2002 ALL SCR 150
SUPREME COURT OF INDIA
Shivaraj V. Patil J.Bisheshwar Prasad Singh J.
STATE OF ANDHRA PRADESH & ANR. Vs. M/S. RASHTRIYA ISPAT NIGAM LTD.
Appeal (Civil) 31 of 1991
6th March 2002
Cases Cited :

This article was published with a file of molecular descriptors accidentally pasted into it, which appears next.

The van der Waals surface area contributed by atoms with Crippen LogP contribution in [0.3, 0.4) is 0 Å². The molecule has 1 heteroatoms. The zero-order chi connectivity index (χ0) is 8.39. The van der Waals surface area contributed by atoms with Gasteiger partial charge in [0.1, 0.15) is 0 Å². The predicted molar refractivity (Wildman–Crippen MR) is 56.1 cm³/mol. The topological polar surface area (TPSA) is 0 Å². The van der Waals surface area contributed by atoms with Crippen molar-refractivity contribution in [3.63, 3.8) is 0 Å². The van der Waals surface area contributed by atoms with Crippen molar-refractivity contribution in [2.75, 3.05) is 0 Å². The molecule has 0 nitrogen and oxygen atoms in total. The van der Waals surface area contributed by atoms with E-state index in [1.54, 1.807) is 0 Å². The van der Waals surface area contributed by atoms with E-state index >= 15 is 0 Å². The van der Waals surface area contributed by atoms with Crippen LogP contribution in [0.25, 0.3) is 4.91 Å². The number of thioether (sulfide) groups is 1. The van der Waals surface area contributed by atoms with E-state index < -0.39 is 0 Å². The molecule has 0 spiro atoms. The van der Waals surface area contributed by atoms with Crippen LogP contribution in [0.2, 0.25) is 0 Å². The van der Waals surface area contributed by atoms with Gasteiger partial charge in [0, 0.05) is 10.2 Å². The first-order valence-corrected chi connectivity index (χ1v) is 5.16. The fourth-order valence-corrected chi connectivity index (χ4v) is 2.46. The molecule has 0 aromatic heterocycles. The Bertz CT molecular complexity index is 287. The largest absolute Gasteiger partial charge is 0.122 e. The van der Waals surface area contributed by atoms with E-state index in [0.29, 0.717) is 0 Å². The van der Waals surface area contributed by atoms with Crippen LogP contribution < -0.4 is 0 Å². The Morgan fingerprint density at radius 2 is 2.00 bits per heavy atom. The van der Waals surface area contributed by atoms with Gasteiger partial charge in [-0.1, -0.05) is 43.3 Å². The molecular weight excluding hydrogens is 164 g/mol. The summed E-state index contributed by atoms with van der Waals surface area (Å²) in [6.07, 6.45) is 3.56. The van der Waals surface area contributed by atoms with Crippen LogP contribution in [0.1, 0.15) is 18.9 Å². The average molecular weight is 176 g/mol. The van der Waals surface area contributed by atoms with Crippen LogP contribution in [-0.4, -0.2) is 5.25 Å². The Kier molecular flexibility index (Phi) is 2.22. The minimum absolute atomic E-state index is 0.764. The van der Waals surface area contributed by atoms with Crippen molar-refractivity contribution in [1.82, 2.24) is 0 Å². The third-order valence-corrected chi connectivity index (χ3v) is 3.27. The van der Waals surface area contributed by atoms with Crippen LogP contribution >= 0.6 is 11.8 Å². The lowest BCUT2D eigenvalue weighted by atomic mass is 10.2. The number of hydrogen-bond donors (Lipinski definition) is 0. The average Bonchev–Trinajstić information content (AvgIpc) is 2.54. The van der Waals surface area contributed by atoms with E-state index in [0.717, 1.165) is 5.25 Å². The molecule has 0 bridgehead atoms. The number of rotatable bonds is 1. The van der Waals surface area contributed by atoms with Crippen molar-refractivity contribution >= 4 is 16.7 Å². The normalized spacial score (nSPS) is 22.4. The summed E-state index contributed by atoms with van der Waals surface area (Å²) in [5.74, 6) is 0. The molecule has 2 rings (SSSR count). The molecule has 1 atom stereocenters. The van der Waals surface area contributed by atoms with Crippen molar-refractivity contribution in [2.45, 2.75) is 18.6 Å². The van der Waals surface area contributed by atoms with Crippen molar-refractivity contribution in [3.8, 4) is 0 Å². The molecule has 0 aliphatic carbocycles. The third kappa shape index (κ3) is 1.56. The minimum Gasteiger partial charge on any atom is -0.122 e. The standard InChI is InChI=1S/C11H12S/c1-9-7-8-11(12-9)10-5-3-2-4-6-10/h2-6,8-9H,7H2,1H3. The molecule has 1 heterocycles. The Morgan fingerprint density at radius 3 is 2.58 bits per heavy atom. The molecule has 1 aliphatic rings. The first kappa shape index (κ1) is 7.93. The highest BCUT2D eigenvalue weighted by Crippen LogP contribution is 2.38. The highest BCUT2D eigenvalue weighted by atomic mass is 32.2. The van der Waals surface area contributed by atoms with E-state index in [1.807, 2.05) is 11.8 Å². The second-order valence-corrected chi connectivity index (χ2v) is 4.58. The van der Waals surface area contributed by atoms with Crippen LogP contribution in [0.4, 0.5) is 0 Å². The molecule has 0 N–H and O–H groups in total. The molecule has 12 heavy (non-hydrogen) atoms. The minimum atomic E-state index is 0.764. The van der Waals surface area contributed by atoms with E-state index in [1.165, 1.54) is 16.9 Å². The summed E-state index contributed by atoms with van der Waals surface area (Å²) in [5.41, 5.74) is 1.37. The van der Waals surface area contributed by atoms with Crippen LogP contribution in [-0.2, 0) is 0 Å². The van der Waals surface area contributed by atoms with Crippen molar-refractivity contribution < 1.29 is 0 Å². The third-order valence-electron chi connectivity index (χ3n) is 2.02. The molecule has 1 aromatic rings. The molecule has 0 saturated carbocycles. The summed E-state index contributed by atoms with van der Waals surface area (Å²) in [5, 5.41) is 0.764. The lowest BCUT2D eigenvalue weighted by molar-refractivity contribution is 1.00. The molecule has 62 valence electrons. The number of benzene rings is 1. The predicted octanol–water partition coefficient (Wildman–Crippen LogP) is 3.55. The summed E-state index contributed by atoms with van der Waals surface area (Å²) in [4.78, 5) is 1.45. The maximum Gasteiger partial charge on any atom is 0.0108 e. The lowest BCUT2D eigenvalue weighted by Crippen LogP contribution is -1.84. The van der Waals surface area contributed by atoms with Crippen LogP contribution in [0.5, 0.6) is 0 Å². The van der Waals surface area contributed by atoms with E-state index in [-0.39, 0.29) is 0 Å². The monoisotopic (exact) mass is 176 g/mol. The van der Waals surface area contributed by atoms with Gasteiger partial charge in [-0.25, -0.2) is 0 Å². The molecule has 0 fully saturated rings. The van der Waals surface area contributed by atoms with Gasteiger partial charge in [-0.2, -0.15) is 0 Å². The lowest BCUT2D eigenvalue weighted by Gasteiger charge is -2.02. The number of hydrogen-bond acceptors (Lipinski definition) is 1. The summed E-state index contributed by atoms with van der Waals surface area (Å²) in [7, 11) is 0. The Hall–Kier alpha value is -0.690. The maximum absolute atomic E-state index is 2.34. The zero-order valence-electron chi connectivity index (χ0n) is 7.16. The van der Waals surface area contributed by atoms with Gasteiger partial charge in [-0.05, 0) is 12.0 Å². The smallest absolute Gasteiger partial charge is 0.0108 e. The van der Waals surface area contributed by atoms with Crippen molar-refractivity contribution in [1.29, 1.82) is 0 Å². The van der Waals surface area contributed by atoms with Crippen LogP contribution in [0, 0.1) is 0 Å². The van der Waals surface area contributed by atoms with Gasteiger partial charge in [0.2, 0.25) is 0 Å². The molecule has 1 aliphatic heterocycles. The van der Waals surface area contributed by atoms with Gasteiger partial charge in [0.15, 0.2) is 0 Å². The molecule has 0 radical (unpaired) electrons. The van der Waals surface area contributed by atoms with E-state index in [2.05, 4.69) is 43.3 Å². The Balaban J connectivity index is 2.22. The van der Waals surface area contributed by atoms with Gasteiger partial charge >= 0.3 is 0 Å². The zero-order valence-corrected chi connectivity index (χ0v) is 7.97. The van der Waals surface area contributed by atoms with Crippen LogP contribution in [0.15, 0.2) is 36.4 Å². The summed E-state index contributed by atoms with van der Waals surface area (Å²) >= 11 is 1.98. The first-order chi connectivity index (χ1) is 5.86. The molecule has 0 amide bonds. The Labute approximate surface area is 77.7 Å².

Shivaraj V. Patil,J.:- The only point urged by the learned counsel for the appellants before us is that there was a transfer of right to use the machinery by the respondent in favour of the contractors by collecting hire charges looking to the clauses contained in the agreement. As such it was liable to pay sales tax under Section 5-E of The Andhra Pradesh General Sales Tax Act, 1957 (for short 'the Act'). On behalf of the respondent, the learned senior counsel made submissions supporting the impugned order pointing out to the various clauses contained in the agreement.2. Section 5-E reads:- "5-E. Tax on the amount realized in respect of any right to use goods Every dealer who transfers the right to use any goods for any purpose whatsoever, whether or not for a specified period, to any lessee or licencee for cash, deferred payment or other valuable consideration, in the course of his business shall, on the total amount realized or realisable by him by way of payment in cash or otherwise on such transfer or transfers of the right to use such goods from the lessee or licencee, pay a tax at the rate of five paise in every rupee of the aggregate of such amount realized or realisable by him during the year; Provided that no such tax shall be levied if the total turnover of the dealer including such aggregate is less than Rs.1,00,000/-." (emphasis supplied)3. The respondent is owning Visakhapatnam Steel project. For the purpose of steel project, it allotted different works to contractors. The respondent undertook to supply sophisticated machinery to the contractors for the purpose of being used in execution of the contracted works and received charges for the same. The appellant made provisional assessment levying tax on hire charges under Section 5-E of the Act. The respondent filed writ petition seeking declaration that the tax levied, exercising power under Section 5-E of the Act on the hire charges collected during the period 1988-89, was illegal and unconstitutional. The appellant filed a counter affidavit in the writ petition contending that the respondent was lending highly sophisticated and valuable imported machinery to the contractors engaged in the execution of the project work on specified hire charges; the machinery was given in the possession of the contractor and he was responsible for any loss or damage to it and in view of the terms and conditions contained in the agreement, there was transfer of property in goods for use and on the amounts collected by the respondent as charges for lending machinery attracted tax liability under Section 5-E of the Act.4. The High Court after scrutiny and close examination of the clauses contained in the agreement and looking to the agreement as a whole, in order to determine the nature of the transaction, concluded that the transactions between the respondent and contractors did not involve transfer of right to use the machinery in favour of the contractors and in the absence of satisfying the essential requirement of Section 5-E of the Act, i.e., transfer of right to use machinery, the hire charges collected by the respondent from the contractors were not exigible to sales tax. On a careful reading and analysis of the various clauses contained in the agreement and, in particular, looking to clauses 1, 5, 7, 13 and 14, it becomes clear that the transaction did not involve transfer of right to use the machinery in favour of contractors. The High Court was right in arriving at such a conclusion. In the impugned order, it is stated, and rightly so in our opinion, that the effective control of the machinery even while the machinery was in use of the contractor was that of the respondent company; the contractor was not free to make use of the machinery for the works other than the project work of the respondent or move it out during the period the machinery was in his use; the condition that the contractor would be responsible for the custody of the machinery while it was on the site did not militate against respondent's possession and control of the machinery. It may also be noticed that even the Appellate Deputy Commissioner, Kakinada in the order dated 15.11.1999 in regard to assessment years 1986-87 and 1987-88 held that under the terms and conditions of the agreement, there was no transfer of right to use the machinery in favour of the contractor. Although it cannot be said that the appellant was estopped from contending otherwise in regard to assessment year 1988-89, it is an additional factor and circumstance, which supports the stand of the respondent.5. In our view, no fault can be found with the order under challenge. In the light of what is stated above this appeal has no merit. Consequently it is dismissed directing the parties to bear their respective costs.